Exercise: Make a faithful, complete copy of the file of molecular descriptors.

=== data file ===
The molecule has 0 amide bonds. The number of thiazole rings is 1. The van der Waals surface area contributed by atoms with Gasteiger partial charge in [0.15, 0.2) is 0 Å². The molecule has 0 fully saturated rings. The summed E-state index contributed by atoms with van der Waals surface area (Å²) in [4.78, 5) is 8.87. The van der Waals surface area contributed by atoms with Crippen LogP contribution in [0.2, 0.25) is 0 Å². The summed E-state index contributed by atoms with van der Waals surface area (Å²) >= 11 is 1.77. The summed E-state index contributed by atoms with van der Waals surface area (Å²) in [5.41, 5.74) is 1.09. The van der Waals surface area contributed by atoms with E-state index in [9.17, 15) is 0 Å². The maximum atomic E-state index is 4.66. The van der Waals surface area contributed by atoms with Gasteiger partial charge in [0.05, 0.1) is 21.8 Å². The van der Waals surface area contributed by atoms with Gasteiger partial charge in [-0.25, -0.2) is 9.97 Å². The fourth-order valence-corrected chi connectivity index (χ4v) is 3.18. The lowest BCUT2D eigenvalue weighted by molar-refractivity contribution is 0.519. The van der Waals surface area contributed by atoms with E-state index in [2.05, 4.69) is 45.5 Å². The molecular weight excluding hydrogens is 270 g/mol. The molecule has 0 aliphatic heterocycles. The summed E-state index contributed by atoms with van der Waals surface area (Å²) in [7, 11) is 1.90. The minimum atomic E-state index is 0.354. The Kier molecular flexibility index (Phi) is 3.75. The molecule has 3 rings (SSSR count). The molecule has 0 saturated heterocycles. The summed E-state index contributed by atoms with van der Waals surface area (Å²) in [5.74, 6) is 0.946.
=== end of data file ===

The molecule has 0 amide bonds. The number of thiazole rings is 1. The van der Waals surface area contributed by atoms with Gasteiger partial charge in [0.15, 0.2) is 0 Å². The molecule has 0 fully saturated rings. The summed E-state index contributed by atoms with van der Waals surface area (Å²) in [4.78, 5) is 8.87. The van der Waals surface area contributed by atoms with Crippen LogP contribution in [0.2, 0.25) is 0 Å². The summed E-state index contributed by atoms with van der Waals surface area (Å²) >= 11 is 1.77. The summed E-state index contributed by atoms with van der Waals surface area (Å²) in [5.41, 5.74) is 1.09. The van der Waals surface area contributed by atoms with E-state index in [9.17, 15) is 0 Å². The maximum atomic E-state index is 4.66. The van der Waals surface area contributed by atoms with Gasteiger partial charge in [0.05, 0.1) is 21.8 Å². The van der Waals surface area contributed by atoms with Gasteiger partial charge in [-0.25, -0.2) is 9.97 Å². The fourth-order valence-corrected chi connectivity index (χ4v) is 3.18. The lowest BCUT2D eigenvalue weighted by molar-refractivity contribution is 0.519. The van der Waals surface area contributed by atoms with E-state index in [2.05, 4.69) is 45.5 Å². The molecular weight excluding hydrogens is 270 g/mol. The molecule has 0 aliphatic heterocycles. The summed E-state index contributed by atoms with van der Waals surface area (Å²) in [7, 11) is 1.90. The minimum atomic E-state index is 0.354. The Kier molecular flexibility index (Phi) is 3.75. The molecule has 3 rings (SSSR count). The molecule has 0 saturated heterocycles. The summed E-state index contributed by atoms with van der Waals surface area (Å²) in [5.74, 6) is 0.946.